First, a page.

Manufacturing Attractors

While globalization evens the figurative economic playing field, cities are compelled to compete on an international stage for attention and presence. City agendas, related to investment, job growth and tourism, depend on individuation and place marketing. In the past years, significant resources and energy have been allocating to creating new urban attractors. However for the most part, regenerative urban schemes have become synonymous with highly designed architectural structures and their symbolic relationship to cultural production.

In the case of Saint Etienne’s Cité du Design, Finn Geipel and Giuli Andi of LIN Architects, worked on an attractor scheme that differed in many ways from typically-deployed “wow-factor” iconography. Sited in a former arms manufacturing complex known as “La Manufacture”, the Cité du Design suggests that thematic inspiration, rather than pure visual vanguard, might serve as the driver for manufacturing attractors. When converting the old factory facility – its courtyards, inner streets and green spaces – queues were taken from the Museum of Art and Industry, founded in Saint Etienne by Marius Vachon in 1889. Thus recalling what was arguably a long tradition of design and production, the complex is positioned as an international institute for industrial design, research and exhibition. In this context, LIN Architects contend that strategic use of urban memory can salvage post-industrial space from oblivion by restoring a lost sense of identity.

To put La Manufacture, and consequently Saint Etienne, back on the economic map, Geipel and Andi follow a series of innovative steps. First, they create a symbolic visual presence by assembling a large scale observation tower. It functions both as signage and look out point. Next, they recuperate a number of the historical buildings — each with very different architectural qualities — to house new programming, including: studio spaces, accommodations for scholars, workshops, image editing facilities and exhibition spaces. Finally, they construct an innovative shell structure to serve as a “switchboard” for the site. It is called the Platine and contains the bulk of the public programming: the Agora, the exhibition and seminary platform, the auditorium, the Mediadisque, the greenhouse and restaurant. While the complex combines a wide array of spatial typologies, it ingeniously programs a small portion of the available site. By transforming only a fragment of the available space, Geipel and Andi predict that the organization of the Cité du Design will emerge organically over time.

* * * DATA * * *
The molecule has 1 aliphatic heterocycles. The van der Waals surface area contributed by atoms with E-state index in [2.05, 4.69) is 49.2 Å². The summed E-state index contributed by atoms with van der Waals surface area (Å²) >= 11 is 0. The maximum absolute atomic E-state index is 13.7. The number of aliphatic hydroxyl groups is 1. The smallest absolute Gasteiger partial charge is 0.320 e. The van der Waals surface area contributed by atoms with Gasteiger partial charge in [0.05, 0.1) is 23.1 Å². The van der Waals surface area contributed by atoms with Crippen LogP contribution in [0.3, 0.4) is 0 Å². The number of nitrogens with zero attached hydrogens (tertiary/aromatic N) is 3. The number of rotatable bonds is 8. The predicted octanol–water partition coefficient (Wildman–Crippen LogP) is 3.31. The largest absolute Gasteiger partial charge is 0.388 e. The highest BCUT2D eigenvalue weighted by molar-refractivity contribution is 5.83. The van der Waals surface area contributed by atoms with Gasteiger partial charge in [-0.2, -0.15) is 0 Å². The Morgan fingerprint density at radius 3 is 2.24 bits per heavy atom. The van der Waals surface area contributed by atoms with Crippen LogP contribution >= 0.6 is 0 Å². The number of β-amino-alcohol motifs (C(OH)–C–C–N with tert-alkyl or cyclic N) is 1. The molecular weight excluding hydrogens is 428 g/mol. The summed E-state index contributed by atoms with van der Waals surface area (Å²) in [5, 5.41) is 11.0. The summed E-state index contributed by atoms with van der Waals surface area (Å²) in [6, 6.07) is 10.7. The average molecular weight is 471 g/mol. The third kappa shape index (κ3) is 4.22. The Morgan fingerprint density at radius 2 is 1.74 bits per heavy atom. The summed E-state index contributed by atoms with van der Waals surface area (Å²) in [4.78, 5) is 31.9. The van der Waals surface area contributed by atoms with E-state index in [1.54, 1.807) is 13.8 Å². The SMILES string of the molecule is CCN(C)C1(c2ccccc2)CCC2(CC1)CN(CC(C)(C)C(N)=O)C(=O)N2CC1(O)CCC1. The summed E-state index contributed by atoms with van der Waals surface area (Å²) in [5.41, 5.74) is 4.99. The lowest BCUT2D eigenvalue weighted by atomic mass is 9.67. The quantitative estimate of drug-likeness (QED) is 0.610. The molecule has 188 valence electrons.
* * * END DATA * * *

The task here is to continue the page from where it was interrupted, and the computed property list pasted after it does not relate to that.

At Cité du Design, memory serves as a catalyst for establishing the unique potential of the vacated site. But memory alone does not suffice to reprogram the entire troubled complex. Here LIN Architects display restrained confidence in memory’s potential, electing to leave spaces vacant for future emergent uses.

– Anya Sirota